Virtual terminals will be more plentiful and affordable in 2010, driven by increased demand and price reductions in Internet technology. Many virtual terminal solutions are both customizable and brandable and work equally well as primary systems or as back-ups to other more traditional processing technology.
2010 will see a continuance of large Wi-Fi installations in sports stadiums, shopping malls and other venues that promote Wi-Fi hotspots to encourage the foot traffic of laptop computer users. Merchant level salespeople (MLSs) can encourage smaller merchants to leverage existing TCP/IP infrastructure at their stores through secure Wi-Fi Protected Access-enabled routers that communicate via Wi-Fi with credit card terminals.
This will speed up transaction times, eliminate the need for a secondary phone line and be easily installed without popping any tiles.
Internet access is the driving force behind today's technology convergence. Connecting and sharing messages, images and ideas through social media, e-mail, instant messaging and conferencing technology has made our world smaller and flatter. It's only natural that merchants who have become accustomed to online banking will also want to view their credit card transactions in real time.
Downloadable, exportable online reporting will give merchants the ability to manage their credit card processing and react quickly to fraudulent transactions or suspicious activity. Additionally, we'll see continued acceptance of Ethernet TCP/IP as a primary communications method for card processing across a wide array of platforms: integrated POS, dual-communication countertop terminals and virtual terminals will rely on the ease and speed of broadband.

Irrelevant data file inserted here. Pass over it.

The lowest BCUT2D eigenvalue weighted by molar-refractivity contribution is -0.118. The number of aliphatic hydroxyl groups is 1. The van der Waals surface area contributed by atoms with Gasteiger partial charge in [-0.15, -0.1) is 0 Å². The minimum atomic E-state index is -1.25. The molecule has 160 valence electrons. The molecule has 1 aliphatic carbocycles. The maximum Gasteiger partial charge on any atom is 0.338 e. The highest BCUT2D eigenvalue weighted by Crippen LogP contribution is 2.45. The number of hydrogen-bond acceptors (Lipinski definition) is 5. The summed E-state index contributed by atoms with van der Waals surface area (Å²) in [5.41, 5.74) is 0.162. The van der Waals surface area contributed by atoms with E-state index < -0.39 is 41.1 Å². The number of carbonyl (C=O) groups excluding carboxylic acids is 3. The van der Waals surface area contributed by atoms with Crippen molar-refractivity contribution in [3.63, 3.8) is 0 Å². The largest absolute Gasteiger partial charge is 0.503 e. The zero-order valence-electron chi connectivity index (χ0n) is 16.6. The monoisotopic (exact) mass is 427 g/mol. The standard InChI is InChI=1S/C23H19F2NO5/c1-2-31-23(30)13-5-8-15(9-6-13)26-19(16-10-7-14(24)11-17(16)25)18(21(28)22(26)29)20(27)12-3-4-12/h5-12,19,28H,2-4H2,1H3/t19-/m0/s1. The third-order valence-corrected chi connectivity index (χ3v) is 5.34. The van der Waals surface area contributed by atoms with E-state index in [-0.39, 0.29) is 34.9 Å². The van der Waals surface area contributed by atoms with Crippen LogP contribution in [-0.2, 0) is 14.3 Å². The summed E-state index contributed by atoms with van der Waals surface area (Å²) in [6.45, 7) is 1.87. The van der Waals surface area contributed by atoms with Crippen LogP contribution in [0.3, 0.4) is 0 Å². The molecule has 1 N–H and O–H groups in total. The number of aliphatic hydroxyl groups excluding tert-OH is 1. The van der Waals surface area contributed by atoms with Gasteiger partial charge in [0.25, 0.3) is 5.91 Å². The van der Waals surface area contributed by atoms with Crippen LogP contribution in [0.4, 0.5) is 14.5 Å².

Consultative selling will continue to separate professional MLSs from rate jockeys in 2010. The best approach to building relationships with merchants is to analyze their business requirements and offer solutions that can be customized and adapted to their particular needs. Many ISOs, processors and technology companies offer vertical solutions designed for specific industries.
Targeting an industry with a customized solution can be a rewarding approach for MLSs and will separate you from the many generalists in our mature and competitive market.
The underappreciated, utilitarian refurbished terminal will be a force to contend with in 2010 and beyond. Many merchants are reluctant to part with these relics of a bygone era, despite end-of-life declarations from manufacturers and dire warnings about PCI PIN Entry Device compliance by processors. It will be our responsibility as MLSs to educate our merchants on the benefits of upgrading and the hazards of using older, noncompliant systems.
The payments industry is marked by an abundance of POS technologies. By setting merchants up with POS systems, MLSs provide a valuable service to business owners everywhere. Even in today's challenging economic conditions, our industry remains strong. Let's make the most of it, and have a great and fulfilling New Year.
Dale S. Laszig is a writer and payments industry executive with a diversified background in sales and marketing. Her company, DSL Direct LLC, helps industry professionals and business owners leverage electronic transaction technology. She can be reached at 973-930-0331 or firstname.lastname@example.org.